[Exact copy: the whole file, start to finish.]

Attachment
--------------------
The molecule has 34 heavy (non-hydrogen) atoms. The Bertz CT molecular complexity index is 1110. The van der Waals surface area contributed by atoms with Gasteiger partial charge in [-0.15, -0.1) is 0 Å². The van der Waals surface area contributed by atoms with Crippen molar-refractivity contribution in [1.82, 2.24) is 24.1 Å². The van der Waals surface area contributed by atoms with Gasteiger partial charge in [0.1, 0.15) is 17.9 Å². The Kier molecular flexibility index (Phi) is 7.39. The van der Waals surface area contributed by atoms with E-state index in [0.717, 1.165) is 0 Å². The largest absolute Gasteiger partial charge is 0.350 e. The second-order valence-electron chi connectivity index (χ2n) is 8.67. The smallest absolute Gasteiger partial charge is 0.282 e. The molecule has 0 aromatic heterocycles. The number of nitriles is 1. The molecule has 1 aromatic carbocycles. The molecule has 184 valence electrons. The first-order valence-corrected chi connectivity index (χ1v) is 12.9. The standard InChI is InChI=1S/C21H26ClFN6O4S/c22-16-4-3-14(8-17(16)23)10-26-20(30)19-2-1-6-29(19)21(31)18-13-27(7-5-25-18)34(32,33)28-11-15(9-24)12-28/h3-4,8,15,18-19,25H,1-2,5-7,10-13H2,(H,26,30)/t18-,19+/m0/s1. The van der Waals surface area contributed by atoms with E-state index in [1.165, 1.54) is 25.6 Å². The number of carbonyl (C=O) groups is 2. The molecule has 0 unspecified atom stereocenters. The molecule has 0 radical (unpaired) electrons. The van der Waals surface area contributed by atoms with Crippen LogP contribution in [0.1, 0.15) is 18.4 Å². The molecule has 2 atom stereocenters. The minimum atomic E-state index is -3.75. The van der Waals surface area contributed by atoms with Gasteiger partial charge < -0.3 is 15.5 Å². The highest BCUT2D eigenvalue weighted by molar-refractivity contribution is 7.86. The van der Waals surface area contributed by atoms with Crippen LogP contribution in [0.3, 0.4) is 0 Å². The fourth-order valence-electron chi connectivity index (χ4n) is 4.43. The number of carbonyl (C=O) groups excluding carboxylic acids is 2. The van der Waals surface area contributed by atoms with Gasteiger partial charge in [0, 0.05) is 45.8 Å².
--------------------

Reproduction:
The molecule has 34 heavy (non-hydrogen) atoms. The Bertz CT molecular complexity index is 1110. The van der Waals surface area contributed by atoms with Gasteiger partial charge in [-0.15, -0.1) is 0 Å². The van der Waals surface area contributed by atoms with Crippen molar-refractivity contribution in [1.82, 2.24) is 24.1 Å². The van der Waals surface area contributed by atoms with Gasteiger partial charge in [0.1, 0.15) is 17.9 Å². The Kier molecular flexibility index (Phi) is 7.39. The van der Waals surface area contributed by atoms with E-state index in [0.717, 1.165) is 0 Å². The largest absolute Gasteiger partial charge is 0.350 e. The second-order valence-electron chi connectivity index (χ2n) is 8.67. The smallest absolute Gasteiger partial charge is 0.282 e. The molecule has 0 aromatic heterocycles. The number of nitriles is 1. The molecule has 1 aromatic carbocycles. The molecule has 184 valence electrons. The first-order valence-corrected chi connectivity index (χ1v) is 12.9. The standard InChI is InChI=1S/C21H26ClFN6O4S/c22-16-4-3-14(8-17(16)23)10-26-20(30)19-2-1-6-29(19)21(31)18-13-27(7-5-25-18)34(32,33)28-11-15(9-24)12-28/h3-4,8,15,18-19,25H,1-2,5-7,10-13H2,(H,26,30)/t18-,19+/m0/s1. The van der Waals surface area contributed by atoms with E-state index in [1.165, 1.54) is 25.6 Å². The number of carbonyl (C=O) groups is 2. The molecule has 0 unspecified atom stereocenters. The molecule has 0 radical (unpaired) electrons. The van der Waals surface area contributed by atoms with Crippen LogP contribution in [0.1, 0.15) is 18.4 Å². The molecule has 2 atom stereocenters. The minimum atomic E-state index is -3.75. The van der Waals surface area contributed by atoms with Gasteiger partial charge < -0.3 is 15.5 Å². The highest BCUT2D eigenvalue weighted by molar-refractivity contribution is 7.86. The van der Waals surface area contributed by atoms with Crippen LogP contribution in [0.3, 0.4) is 0 Å². The fourth-order valence-electron chi connectivity index (χ4n) is 4.43. The number of carbonyl (C=O) groups excluding carboxylic acids is 2. The van der Waals surface area contributed by atoms with Gasteiger partial charge in [0, 0.05) is 45.8 Å².